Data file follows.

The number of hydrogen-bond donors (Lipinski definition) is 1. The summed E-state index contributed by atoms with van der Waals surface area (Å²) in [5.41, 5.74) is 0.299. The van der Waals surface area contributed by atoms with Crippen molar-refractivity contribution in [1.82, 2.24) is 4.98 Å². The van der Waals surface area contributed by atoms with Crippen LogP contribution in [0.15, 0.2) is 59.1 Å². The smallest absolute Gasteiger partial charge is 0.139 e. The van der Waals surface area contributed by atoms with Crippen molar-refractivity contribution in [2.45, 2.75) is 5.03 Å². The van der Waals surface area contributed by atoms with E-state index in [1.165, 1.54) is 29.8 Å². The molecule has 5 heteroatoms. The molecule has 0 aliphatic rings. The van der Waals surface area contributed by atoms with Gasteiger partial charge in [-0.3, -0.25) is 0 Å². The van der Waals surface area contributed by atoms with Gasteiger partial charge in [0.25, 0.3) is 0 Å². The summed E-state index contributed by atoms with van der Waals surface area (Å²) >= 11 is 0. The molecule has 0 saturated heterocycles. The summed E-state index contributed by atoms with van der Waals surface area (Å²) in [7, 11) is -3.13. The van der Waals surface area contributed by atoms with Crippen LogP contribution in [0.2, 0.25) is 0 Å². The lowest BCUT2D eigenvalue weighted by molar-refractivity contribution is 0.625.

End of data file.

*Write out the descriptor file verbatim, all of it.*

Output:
The number of hydrogen-bond donors (Lipinski definition) is 1. The summed E-state index contributed by atoms with van der Waals surface area (Å²) in [5.41, 5.74) is 0.299. The van der Waals surface area contributed by atoms with Crippen molar-refractivity contribution in [1.82, 2.24) is 4.98 Å². The van der Waals surface area contributed by atoms with Crippen LogP contribution in [0.15, 0.2) is 59.1 Å². The smallest absolute Gasteiger partial charge is 0.139 e. The van der Waals surface area contributed by atoms with Crippen molar-refractivity contribution in [2.45, 2.75) is 5.03 Å². The van der Waals surface area contributed by atoms with E-state index in [1.165, 1.54) is 29.8 Å². The molecule has 5 heteroatoms. The molecule has 0 aliphatic rings. The van der Waals surface area contributed by atoms with Gasteiger partial charge in [-0.3, -0.25) is 0 Å². The van der Waals surface area contributed by atoms with Gasteiger partial charge in [0.25, 0.3) is 0 Å². The summed E-state index contributed by atoms with van der Waals surface area (Å²) >= 11 is 0. The molecule has 0 saturated heterocycles. The summed E-state index contributed by atoms with van der Waals surface area (Å²) in [7, 11) is -3.13. The van der Waals surface area contributed by atoms with Crippen LogP contribution in [0.2, 0.25) is 0 Å². The lowest BCUT2D eigenvalue weighted by molar-refractivity contribution is 0.625.